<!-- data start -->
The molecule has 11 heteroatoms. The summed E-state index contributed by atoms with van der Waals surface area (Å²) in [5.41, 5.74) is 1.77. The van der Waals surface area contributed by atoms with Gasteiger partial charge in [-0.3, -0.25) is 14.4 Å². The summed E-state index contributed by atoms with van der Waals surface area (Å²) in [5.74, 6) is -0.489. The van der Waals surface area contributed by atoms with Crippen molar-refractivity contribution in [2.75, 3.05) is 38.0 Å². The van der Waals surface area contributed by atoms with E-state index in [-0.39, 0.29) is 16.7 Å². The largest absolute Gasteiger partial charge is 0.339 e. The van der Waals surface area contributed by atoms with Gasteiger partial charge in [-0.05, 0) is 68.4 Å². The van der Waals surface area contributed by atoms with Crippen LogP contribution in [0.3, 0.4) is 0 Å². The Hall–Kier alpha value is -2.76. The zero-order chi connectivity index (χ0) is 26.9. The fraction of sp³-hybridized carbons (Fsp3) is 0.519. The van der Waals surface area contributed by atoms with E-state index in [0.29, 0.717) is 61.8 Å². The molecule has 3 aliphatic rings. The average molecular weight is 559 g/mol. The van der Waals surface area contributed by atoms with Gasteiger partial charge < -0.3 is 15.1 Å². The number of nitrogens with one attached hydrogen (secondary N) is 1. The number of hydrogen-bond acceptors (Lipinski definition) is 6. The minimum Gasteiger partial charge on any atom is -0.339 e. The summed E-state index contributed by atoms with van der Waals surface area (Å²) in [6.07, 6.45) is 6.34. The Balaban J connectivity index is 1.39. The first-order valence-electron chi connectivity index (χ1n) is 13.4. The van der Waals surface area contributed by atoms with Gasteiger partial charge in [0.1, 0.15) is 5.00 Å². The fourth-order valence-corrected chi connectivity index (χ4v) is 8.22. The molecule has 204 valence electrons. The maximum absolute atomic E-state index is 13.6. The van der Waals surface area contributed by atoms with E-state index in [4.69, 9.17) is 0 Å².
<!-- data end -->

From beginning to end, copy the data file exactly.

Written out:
The molecule has 11 heteroatoms. The summed E-state index contributed by atoms with van der Waals surface area (Å²) in [5.41, 5.74) is 1.77. The van der Waals surface area contributed by atoms with Gasteiger partial charge in [-0.3, -0.25) is 14.4 Å². The summed E-state index contributed by atoms with van der Waals surface area (Å²) in [5.74, 6) is -0.489. The van der Waals surface area contributed by atoms with Crippen molar-refractivity contribution in [2.75, 3.05) is 38.0 Å². The van der Waals surface area contributed by atoms with E-state index in [-0.39, 0.29) is 16.7 Å². The largest absolute Gasteiger partial charge is 0.339 e. The van der Waals surface area contributed by atoms with Gasteiger partial charge in [-0.05, 0) is 68.4 Å². The van der Waals surface area contributed by atoms with Crippen LogP contribution in [0.3, 0.4) is 0 Å². The Hall–Kier alpha value is -2.76. The zero-order chi connectivity index (χ0) is 26.9. The fraction of sp³-hybridized carbons (Fsp3) is 0.519. The van der Waals surface area contributed by atoms with E-state index in [0.29, 0.717) is 61.8 Å². The molecule has 3 aliphatic rings. The average molecular weight is 559 g/mol. The van der Waals surface area contributed by atoms with Gasteiger partial charge < -0.3 is 15.1 Å². The number of nitrogens with one attached hydrogen (secondary N) is 1. The number of hydrogen-bond acceptors (Lipinski definition) is 6. The minimum Gasteiger partial charge on any atom is -0.339 e. The summed E-state index contributed by atoms with van der Waals surface area (Å²) in [6.07, 6.45) is 6.34. The Balaban J connectivity index is 1.39. The first-order valence-electron chi connectivity index (χ1n) is 13.4. The van der Waals surface area contributed by atoms with Gasteiger partial charge in [0.1, 0.15) is 5.00 Å². The fourth-order valence-corrected chi connectivity index (χ4v) is 8.22. The molecule has 204 valence electrons. The maximum absolute atomic E-state index is 13.6. The van der Waals surface area contributed by atoms with E-state index in [4.69, 9.17) is 0 Å².